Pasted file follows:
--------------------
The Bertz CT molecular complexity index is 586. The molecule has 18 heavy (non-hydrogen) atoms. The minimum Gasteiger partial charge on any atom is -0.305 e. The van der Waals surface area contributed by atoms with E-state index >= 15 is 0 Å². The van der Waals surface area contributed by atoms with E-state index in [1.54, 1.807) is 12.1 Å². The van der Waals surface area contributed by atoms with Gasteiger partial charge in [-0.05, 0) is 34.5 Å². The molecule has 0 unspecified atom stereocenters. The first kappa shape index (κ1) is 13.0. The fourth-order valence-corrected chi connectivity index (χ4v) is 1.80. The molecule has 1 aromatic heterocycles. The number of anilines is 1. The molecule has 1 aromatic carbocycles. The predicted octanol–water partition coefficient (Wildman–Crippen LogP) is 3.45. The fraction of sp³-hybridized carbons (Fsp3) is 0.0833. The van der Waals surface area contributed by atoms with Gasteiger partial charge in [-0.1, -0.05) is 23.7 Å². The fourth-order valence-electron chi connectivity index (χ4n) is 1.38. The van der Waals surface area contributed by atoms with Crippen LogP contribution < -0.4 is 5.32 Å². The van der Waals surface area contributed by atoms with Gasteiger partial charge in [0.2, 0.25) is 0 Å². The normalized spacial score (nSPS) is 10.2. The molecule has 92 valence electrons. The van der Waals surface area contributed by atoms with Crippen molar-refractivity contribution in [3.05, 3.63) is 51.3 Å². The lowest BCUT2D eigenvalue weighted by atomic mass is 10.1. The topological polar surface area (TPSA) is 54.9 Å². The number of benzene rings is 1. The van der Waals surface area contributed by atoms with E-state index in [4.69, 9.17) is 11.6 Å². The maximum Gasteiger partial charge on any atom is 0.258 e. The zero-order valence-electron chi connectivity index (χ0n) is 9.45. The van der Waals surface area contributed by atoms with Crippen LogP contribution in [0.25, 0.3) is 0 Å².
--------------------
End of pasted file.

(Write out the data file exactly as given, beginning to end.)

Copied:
The Bertz CT molecular complexity index is 586. The molecule has 18 heavy (non-hydrogen) atoms. The minimum Gasteiger partial charge on any atom is -0.305 e. The van der Waals surface area contributed by atoms with E-state index >= 15 is 0 Å². The van der Waals surface area contributed by atoms with E-state index in [1.54, 1.807) is 12.1 Å². The van der Waals surface area contributed by atoms with Gasteiger partial charge in [-0.05, 0) is 34.5 Å². The molecule has 0 unspecified atom stereocenters. The first kappa shape index (κ1) is 13.0. The fourth-order valence-corrected chi connectivity index (χ4v) is 1.80. The molecule has 1 aromatic heterocycles. The number of anilines is 1. The molecule has 1 aromatic carbocycles. The predicted octanol–water partition coefficient (Wildman–Crippen LogP) is 3.45. The fraction of sp³-hybridized carbons (Fsp3) is 0.0833. The van der Waals surface area contributed by atoms with Gasteiger partial charge in [-0.1, -0.05) is 23.7 Å². The fourth-order valence-electron chi connectivity index (χ4n) is 1.38. The van der Waals surface area contributed by atoms with Crippen LogP contribution < -0.4 is 5.32 Å². The van der Waals surface area contributed by atoms with Gasteiger partial charge in [0.2, 0.25) is 0 Å². The normalized spacial score (nSPS) is 10.2. The molecule has 92 valence electrons. The van der Waals surface area contributed by atoms with Crippen molar-refractivity contribution in [3.05, 3.63) is 51.3 Å². The lowest BCUT2D eigenvalue weighted by atomic mass is 10.1. The topological polar surface area (TPSA) is 54.9 Å². The number of benzene rings is 1. The van der Waals surface area contributed by atoms with E-state index in [4.69, 9.17) is 11.6 Å². The maximum Gasteiger partial charge on any atom is 0.258 e. The zero-order valence-electron chi connectivity index (χ0n) is 9.45. The van der Waals surface area contributed by atoms with Crippen LogP contribution in [0.25, 0.3) is 0 Å².